Former Ontario chief justice Roy McMurtry released the “Geography of Civil Legal Services in Ontario” report today in Toronto. It is part of the Ontario Civil Legal Needs Project, an initiative of the Law Society of Upper Canada, Legal Aid Ontario, and Pro Bono Law Ontario.
“We now have access to hard data that can be used to identify the civil legal needs of Ontario’s low- and middle-income communities, as well as the distribution of legal service providers available to meet those needs. We have not had access to this type of data before,” McMurtry noted at the report’s release.
The geography report examines and compares the demographic characteristics of the Ontario population and the distribution of legal services, to create a detailed picture of the market for civil legal services across Ontario.
“Some of the larger, more rural areas appear underserviced at first glance but actually have a good number of lawyers and paralegals compared to the population. This is encouraging news since we may be able to use existing legal service providers to improve access to civil legal services,” says John McCamus, the chairman of Legal Aid Ontario.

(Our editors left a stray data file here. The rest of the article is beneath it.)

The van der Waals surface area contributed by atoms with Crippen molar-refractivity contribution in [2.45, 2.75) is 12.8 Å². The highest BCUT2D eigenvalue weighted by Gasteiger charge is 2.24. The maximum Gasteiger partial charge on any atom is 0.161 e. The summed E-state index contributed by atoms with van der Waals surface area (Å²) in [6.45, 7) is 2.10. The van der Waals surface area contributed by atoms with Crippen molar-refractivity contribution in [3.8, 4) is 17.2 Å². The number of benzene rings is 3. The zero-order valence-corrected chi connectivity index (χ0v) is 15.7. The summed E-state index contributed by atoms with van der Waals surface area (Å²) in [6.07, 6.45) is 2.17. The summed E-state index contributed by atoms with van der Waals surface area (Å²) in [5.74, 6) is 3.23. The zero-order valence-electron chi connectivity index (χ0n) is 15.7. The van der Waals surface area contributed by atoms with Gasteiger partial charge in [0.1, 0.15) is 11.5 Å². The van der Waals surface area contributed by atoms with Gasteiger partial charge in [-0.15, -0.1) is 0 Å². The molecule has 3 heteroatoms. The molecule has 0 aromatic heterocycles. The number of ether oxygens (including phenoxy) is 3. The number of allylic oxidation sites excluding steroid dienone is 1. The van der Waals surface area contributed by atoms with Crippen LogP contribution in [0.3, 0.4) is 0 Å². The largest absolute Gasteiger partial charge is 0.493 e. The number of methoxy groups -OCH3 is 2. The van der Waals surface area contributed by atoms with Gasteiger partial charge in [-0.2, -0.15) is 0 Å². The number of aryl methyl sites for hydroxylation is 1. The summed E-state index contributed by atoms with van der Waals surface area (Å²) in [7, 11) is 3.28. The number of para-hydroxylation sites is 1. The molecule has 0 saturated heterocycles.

The research also shows that almost half the lawyers in the province provide some pro bono or free legal services. “An unexpected, positive finding was the high per centage of lawyers - 46.7 per cent in 2009 - who provide some level of pro bono or free legal services,” says Osgoode Hall Law School dean Lorne Sossin. “While there are still questions about the nature of those services, we can use this information to further engage the profession in access to justice solutions.”
Read next week’s Law Times for more details and analysis of the report.